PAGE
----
Prove It is a sweet tale, filled with a lot of humor and background. It’s short and easy to read in one sitting, but the romantic connection never really worked for me. I like the slow build up and the extensive background information on all the characters. I like the use of the third best friend and his gf quite a bit but overall the main romantic connection felt more like an afterthought and awkward than real and important. I still enjoyed reading this story for a number of reasons but never really bought into the late added romance.
The story starts with how the three boys became best friends. It shows how Warren and Silas competed, annoyed, and flattered each other before finally bonding when Tal shows up on the scene. The three boys become inseparable as well as having relationships and interests that are unique to them. Their individual personalities emerge, as well as various relationships and hookups, but the three friends seem to navigate this with ease. Until the day Tal and Silas decide to force Warren out of the closet and Silas realizes he’s been in love with Warren all along.
The friends to lovers theme is very familiar and popular for good reasons. In this case, the story does an excellent job of showing the friends aspect. We see incredibly adorable scenes of the boys when they’re young, exploring the world and wanting adventures. These continue into high school and college as the three men find their places while still maintaining their close friendship. In fact this is more a story about friendship than anything else. Best friends Tal, Silas, and Warren understand each other, respect each other, and ultimately love each for the people they are.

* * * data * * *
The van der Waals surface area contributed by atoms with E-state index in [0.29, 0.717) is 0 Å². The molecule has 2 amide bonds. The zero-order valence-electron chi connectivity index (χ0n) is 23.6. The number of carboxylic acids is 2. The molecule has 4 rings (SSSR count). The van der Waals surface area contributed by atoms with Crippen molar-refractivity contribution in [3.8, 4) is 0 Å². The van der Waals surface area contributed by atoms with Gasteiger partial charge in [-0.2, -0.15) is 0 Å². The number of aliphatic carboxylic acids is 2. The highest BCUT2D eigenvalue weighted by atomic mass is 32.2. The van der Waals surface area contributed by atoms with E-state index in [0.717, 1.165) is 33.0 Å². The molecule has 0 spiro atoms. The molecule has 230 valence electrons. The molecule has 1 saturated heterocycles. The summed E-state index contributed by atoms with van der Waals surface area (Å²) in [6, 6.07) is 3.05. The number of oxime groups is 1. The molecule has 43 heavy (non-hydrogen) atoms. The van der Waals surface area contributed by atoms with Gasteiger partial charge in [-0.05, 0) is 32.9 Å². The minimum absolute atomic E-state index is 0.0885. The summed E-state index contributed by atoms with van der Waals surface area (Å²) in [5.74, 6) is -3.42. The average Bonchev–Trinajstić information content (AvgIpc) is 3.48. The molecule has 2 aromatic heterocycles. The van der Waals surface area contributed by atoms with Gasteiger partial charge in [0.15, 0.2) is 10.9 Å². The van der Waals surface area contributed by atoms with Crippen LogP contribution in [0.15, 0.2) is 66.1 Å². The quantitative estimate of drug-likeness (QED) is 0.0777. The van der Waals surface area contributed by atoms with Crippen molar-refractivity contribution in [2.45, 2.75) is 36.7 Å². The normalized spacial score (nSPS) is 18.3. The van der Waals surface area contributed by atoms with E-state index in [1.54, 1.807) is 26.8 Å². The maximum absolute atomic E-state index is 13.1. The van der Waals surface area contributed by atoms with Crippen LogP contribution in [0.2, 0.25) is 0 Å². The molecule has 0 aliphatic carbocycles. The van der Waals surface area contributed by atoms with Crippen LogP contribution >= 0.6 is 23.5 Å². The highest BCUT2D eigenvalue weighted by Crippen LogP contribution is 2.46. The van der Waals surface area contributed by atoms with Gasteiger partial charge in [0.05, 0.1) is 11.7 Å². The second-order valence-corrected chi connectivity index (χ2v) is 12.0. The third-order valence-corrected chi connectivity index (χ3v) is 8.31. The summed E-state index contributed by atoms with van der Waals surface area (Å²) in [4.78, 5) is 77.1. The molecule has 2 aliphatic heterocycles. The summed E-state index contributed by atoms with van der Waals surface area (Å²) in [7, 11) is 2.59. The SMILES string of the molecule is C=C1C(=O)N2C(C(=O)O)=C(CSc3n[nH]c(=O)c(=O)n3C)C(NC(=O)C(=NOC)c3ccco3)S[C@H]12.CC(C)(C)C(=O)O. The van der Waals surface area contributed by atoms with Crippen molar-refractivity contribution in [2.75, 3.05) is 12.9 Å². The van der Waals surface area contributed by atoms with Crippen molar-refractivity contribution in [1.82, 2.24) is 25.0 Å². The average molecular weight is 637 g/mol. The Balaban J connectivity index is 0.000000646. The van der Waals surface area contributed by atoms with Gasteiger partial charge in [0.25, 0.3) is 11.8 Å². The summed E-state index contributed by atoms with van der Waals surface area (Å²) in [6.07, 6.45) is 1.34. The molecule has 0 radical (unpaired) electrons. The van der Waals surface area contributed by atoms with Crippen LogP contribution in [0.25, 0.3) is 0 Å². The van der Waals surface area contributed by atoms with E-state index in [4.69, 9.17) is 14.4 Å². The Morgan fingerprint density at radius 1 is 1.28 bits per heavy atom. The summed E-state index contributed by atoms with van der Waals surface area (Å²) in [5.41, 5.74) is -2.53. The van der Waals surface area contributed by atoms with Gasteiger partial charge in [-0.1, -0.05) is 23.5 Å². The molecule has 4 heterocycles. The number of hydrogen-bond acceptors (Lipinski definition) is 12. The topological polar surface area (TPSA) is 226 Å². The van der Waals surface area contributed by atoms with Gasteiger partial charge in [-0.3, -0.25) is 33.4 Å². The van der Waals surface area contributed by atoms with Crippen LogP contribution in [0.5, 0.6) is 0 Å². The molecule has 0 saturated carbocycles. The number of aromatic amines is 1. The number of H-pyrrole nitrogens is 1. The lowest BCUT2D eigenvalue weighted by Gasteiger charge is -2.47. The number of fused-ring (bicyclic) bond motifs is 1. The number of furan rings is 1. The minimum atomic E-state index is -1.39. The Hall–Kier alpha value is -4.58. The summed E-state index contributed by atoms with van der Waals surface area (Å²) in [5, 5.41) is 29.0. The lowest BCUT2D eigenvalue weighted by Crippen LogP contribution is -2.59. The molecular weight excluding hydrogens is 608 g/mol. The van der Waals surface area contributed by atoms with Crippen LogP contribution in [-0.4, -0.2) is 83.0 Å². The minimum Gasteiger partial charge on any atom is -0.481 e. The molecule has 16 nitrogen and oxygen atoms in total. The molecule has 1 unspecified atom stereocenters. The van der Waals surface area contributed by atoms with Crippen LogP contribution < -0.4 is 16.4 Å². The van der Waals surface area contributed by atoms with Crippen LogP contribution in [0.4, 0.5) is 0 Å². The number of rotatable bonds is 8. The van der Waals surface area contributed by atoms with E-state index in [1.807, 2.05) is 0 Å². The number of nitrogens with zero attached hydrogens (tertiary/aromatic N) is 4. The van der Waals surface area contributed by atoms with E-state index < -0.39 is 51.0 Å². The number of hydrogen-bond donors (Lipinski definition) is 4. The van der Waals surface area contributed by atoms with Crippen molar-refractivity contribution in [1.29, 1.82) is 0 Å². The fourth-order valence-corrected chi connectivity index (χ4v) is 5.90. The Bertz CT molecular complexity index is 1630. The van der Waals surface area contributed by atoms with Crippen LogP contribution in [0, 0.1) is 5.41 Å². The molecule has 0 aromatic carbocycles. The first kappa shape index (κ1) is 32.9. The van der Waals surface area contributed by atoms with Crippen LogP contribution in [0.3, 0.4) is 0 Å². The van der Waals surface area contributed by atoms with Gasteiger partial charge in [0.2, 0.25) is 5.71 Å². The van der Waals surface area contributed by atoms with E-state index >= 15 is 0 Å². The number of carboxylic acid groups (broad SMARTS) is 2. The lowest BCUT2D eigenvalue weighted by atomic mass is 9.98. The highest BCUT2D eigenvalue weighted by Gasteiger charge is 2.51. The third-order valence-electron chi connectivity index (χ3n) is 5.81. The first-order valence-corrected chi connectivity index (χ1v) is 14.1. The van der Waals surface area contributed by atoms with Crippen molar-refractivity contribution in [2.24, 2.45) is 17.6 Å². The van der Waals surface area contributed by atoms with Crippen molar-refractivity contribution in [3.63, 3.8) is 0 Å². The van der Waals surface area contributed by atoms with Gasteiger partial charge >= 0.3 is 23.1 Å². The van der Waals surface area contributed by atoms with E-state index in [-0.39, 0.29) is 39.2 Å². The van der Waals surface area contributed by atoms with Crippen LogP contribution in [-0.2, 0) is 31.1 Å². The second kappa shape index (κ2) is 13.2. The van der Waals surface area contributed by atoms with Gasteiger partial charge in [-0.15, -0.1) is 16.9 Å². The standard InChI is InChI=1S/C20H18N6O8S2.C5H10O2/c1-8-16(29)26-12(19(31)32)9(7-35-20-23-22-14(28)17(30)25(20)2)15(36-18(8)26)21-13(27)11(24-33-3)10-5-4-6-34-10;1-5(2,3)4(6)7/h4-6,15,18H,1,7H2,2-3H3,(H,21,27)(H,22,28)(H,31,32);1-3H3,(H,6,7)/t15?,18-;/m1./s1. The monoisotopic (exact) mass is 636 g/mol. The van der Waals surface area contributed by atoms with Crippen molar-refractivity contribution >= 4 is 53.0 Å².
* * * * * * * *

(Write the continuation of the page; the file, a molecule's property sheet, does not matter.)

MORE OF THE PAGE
In just about every way this is a very accepting story. There is zero angst from parents or friends about Silas and Warren being gay. In fact Silas comes out in high school and becomes a local hero/spokesperson. There is in fact very little tension anywhere in the story. That’s ok because the slow pace of the story fits with the evolution of the three men’s lives. Where the story definitely starts to stumble is pairing Warren and Silas up so late in the story. By then, most of the story had been told and the remaining tension keeping these two apart feels silly and manufactured.
Warren especially left me cold with his focused attention on his studies and assuming that Silas will wait for him and eventually they’ll be together. On the one hand, this fits with Warren’s very cold and rational intellect. Yet on the other it makes no sense to assume that Silas wouldn’t find someone else in the meantime (a very real possibility). I thought the whole romance was awkward, forced, and very slow. It just didn’t fit the story in my opinion. Although I was definitely charmed by the various characters and wanted them to find happiness, I just couldn’t really see Warren and Silas together as the main romance.
Other than that, the story is pretty enjoyable to read. It has a slower pace with numerous obvious editing mistakes (if that kind of thing annoys you). Yet watching these three boys and their friendship develop is lovely. As a novella about the strength and power of friendship, this story definitely wins. The romance aspect didn’t work at all for me but I’m still glad I read this.